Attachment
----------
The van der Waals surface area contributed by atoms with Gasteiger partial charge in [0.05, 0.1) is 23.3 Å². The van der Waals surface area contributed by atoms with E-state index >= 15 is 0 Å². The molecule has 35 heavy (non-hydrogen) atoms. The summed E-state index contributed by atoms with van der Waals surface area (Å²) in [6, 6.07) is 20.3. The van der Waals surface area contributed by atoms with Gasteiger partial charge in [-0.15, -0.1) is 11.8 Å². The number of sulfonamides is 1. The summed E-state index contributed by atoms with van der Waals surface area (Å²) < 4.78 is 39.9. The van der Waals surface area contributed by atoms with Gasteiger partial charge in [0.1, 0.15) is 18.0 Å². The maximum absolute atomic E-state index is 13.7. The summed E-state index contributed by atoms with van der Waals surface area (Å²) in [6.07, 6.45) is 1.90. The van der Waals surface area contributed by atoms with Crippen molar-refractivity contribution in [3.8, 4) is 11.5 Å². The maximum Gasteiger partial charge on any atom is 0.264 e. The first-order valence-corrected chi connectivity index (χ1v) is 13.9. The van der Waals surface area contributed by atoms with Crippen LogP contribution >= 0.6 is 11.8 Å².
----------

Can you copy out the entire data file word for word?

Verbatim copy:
The van der Waals surface area contributed by atoms with Gasteiger partial charge in [0.05, 0.1) is 23.3 Å². The van der Waals surface area contributed by atoms with E-state index >= 15 is 0 Å². The molecule has 35 heavy (non-hydrogen) atoms. The summed E-state index contributed by atoms with van der Waals surface area (Å²) in [6, 6.07) is 20.3. The van der Waals surface area contributed by atoms with Gasteiger partial charge in [-0.15, -0.1) is 11.8 Å². The number of sulfonamides is 1. The summed E-state index contributed by atoms with van der Waals surface area (Å²) < 4.78 is 39.9. The van der Waals surface area contributed by atoms with Gasteiger partial charge in [0.1, 0.15) is 18.0 Å². The maximum absolute atomic E-state index is 13.7. The summed E-state index contributed by atoms with van der Waals surface area (Å²) in [6.07, 6.45) is 1.90. The van der Waals surface area contributed by atoms with Crippen molar-refractivity contribution in [3.8, 4) is 11.5 Å². The maximum Gasteiger partial charge on any atom is 0.264 e. The first-order valence-corrected chi connectivity index (χ1v) is 13.9. The van der Waals surface area contributed by atoms with Crippen LogP contribution >= 0.6 is 11.8 Å².